Quality bell ringers are crucial — quick activities to get students going at the beginning of class, when the bell has just rung.
For these first five or ten minutes of class (OK, probably more the five than the ten), we have our students’ most attention. It’s the most focused they’ll likely be for us all day.
If we squander that time, the rest of our time with them suffers.
But if we seize the opportunity that it is, we can spark interest and hook students into a lesson.
One of the hooks from the book Teach Like a PIRATE that’s most memorable to me is the Board Message Hook.
In a book about engaging students, the idea of meeting students with something that’s eye-catching and thought-provoking — a statement or a picture or whatever — really resonated with me.
The idea here is to meet students in the first moments of class with something that intrigues them and makes them want to dive deeper into the day’s work.
The traditional model for bell ringer activities — the first activities students do before starting into the substance of the class — is to do some basic, quick questions:
So, so forgettable. So easy to do without any real thinking.
Let’s come up with some bell ringer activities that inspire students, that trigger thinking and discussion. When we pull some of the incredible digital tools available to us, we can kick these bell ringer activities up to another level.
We want to make these bell ringer activities even EASIER for you to use and share with your colleagues. So we have created a FREE ebook (you can print it if you want to!) with 10 activities complete with instructions, templates, and extension ideas.
Some of these activities are listed below, some in other posts, and some are BRAND new.
Whether you have digital devices for your students or not, these should stimulate some new ideas for kicking off class in an engaging way:
Add a new twist to a lesson by letting students speak — or think — for the characters. My favorite way to do this is with Google Drawings (for creating individual images) or Google Slides (for having each student create a slide in a shared presentation). Do an image search for a historic photo and add that photo to the drawing or slide. Then add speech bubbles. (If using Drawings/Slides, it’s in the shapes under the “callouts” category.) This is higher-order thinking! Students must know their facts and understand the people involved very well to be able to think for them. Kick the Depth of Knowledge level up even higher by having students justify their thinking and explain why they wrote what they did.
Example: Washington crossing the Delaware. Find the historic painting and add a thought bubble for Washington. (Then, add a thought bubble for a soldier too!)
What if students could ask someone they’re studying a question? What would they ask, and how would that person likely respond? This is another that can be done quickly and easily in Google Slides or Drawings. Let students take a photo of themselves using Insert > Image > Take a snapshot. Then, use the image search to find a photo of the person to whom they’ll ask the question. Add speech bubbles to ask questions. Students could ask one question with one answer from the character/historic figure, or they could do a back-and-forth with several photos.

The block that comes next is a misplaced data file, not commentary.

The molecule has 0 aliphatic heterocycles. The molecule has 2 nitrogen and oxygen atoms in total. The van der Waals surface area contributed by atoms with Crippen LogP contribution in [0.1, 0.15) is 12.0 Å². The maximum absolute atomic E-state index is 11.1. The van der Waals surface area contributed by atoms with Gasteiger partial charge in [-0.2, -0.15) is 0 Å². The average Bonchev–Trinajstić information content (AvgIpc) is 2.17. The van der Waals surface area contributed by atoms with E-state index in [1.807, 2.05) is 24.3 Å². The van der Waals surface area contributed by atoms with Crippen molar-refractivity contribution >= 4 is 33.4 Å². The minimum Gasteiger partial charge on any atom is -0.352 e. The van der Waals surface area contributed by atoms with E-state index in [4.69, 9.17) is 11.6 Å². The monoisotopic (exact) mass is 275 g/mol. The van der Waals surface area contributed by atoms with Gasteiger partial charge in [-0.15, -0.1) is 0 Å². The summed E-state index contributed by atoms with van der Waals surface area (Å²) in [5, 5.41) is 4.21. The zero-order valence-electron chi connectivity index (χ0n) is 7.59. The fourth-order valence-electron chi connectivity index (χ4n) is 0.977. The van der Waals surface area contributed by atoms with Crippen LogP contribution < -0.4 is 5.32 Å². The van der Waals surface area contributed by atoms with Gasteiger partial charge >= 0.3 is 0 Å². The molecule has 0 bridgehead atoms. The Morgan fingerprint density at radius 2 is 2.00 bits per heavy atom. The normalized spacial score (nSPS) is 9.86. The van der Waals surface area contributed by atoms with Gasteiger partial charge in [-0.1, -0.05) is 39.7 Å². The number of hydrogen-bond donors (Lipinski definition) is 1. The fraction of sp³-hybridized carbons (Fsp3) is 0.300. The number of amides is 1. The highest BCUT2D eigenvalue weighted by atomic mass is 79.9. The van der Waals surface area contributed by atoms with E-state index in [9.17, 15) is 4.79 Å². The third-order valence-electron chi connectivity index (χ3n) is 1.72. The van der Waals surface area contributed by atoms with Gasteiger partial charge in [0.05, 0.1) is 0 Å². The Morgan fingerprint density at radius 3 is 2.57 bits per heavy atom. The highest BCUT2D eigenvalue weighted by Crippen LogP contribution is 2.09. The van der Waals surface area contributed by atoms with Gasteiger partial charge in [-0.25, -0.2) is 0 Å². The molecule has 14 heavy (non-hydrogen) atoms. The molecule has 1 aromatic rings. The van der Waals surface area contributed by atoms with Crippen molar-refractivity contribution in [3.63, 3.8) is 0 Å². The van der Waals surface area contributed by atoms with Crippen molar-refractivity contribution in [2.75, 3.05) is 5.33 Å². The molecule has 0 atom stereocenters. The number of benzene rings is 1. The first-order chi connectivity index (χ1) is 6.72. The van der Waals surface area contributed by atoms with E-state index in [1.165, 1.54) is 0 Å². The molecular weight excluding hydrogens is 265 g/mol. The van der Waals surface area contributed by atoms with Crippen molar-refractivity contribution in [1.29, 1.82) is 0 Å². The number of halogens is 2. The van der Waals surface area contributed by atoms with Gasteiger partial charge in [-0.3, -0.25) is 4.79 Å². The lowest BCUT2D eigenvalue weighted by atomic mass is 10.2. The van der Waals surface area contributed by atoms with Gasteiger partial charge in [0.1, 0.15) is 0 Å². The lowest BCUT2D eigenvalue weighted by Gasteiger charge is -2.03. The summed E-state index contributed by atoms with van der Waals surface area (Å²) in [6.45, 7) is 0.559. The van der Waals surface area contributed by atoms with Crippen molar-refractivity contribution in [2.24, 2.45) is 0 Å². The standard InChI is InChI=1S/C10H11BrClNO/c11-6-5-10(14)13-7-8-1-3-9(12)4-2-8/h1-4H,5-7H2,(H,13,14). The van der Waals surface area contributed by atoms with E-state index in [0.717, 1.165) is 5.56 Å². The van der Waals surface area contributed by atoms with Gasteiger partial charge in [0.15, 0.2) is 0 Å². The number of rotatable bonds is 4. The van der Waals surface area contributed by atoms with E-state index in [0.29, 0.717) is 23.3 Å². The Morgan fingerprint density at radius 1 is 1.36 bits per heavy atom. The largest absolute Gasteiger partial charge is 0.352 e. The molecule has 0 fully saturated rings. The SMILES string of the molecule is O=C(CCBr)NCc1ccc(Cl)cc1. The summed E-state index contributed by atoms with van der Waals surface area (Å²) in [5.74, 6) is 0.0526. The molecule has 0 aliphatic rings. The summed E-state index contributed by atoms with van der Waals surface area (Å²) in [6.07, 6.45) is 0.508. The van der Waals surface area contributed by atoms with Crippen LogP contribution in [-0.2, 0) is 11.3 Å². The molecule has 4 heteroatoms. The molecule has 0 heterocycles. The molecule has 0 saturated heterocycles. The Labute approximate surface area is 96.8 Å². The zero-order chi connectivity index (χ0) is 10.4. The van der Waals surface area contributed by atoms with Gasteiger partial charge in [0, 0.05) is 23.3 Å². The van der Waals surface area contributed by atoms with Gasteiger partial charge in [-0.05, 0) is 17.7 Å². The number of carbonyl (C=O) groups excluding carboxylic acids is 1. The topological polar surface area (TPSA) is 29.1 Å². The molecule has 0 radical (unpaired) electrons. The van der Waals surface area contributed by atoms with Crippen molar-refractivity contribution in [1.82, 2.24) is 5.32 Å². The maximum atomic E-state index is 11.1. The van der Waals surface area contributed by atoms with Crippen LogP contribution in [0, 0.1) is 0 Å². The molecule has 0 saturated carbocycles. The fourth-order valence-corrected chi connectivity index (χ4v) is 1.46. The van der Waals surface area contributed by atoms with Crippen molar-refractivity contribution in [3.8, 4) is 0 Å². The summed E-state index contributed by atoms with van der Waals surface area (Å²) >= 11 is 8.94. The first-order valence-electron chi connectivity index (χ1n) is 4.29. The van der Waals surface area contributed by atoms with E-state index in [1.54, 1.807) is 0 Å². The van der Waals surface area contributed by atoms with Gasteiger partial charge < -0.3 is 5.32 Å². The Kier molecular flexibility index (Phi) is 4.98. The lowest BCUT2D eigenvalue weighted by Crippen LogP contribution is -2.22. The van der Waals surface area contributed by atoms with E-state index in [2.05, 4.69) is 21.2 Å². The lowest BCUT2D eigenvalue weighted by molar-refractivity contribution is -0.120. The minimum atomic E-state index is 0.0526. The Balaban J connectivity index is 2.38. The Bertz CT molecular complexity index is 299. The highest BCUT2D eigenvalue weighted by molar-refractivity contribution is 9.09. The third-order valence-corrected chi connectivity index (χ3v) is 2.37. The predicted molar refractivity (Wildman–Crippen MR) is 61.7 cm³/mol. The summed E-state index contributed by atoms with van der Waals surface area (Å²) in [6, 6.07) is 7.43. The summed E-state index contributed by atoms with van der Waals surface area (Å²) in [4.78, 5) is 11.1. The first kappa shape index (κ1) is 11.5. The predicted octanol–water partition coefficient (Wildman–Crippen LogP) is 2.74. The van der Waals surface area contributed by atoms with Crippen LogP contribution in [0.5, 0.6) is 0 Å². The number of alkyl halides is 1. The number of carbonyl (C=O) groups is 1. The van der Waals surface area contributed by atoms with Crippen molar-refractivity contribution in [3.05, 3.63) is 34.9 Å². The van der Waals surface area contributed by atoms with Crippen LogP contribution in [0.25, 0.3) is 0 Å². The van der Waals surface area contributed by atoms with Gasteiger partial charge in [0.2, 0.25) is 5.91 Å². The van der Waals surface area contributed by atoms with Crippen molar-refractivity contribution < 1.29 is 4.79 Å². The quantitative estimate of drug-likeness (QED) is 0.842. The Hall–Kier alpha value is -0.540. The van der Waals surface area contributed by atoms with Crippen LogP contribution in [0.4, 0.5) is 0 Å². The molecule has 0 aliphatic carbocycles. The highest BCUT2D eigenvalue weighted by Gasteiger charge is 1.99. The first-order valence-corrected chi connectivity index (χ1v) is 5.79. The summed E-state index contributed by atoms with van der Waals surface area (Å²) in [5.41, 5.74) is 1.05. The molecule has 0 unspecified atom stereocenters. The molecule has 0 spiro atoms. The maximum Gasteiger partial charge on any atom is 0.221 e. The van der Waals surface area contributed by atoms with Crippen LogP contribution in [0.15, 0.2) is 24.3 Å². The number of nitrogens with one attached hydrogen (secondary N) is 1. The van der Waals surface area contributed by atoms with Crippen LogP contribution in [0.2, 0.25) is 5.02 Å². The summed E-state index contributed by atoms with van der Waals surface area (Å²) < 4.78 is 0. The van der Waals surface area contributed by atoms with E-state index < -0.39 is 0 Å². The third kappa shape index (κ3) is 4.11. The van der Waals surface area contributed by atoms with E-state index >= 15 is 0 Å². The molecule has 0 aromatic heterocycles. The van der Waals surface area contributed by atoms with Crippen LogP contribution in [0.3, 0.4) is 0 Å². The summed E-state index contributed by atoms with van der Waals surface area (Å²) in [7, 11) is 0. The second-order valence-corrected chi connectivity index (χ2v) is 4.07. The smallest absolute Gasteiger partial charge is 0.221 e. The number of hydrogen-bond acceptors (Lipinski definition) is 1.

Example: Asking Sir Isaac Newton a question about how he concluded that gravity was due to the pull from the earth.
Sticking with the Google Slides/Drawings idea, have students express their understanding of a concept with a flowchart. This can easily be done with shapes and arrows (found under the line tool) in Slides and Drawings. A single line throughout a flowchart makes for more of a timeline and less of a flowchart, so any time it can branch off, the flowchart is made more interesting! (Pro tip: copy (Ctrl+C) and paste (Ctrl+V) the shapes and arrows to save time.)
Example: Go through the process of deciding what to have for lunch and all of the decisions made in that process.
Resource: Deeper thinking with timeline projects
Those webcams don’t have to be just for selfie-style photos (especially those with peace fingers and duck lips …). Have students back away from the camera and pose to recreate scenes of what you’re studying. Or, have them sit side by side and have a discussion. This makes the students the stars of their own comic strips!
Example: Recreating a scene from a story or having a discussion about something they’re learning in class.
Google Slides (or PowerPoint or any presentation slide tool) can be turned into a simple stop-motion animation tool. Create the first slide in your animation, then duplicate it, then move something slightly in the second slide. Duplicate the second slide and move something slightly in the third. Continue duplicating and moving until your animation is complete. Once your students have the hang of this, they can make animations pretty quickly.
Example: Recreating historic battles with moving maps (here’s a brief, incomplete example of the Battle of Little Big Horn) or showing how a math problem is completed.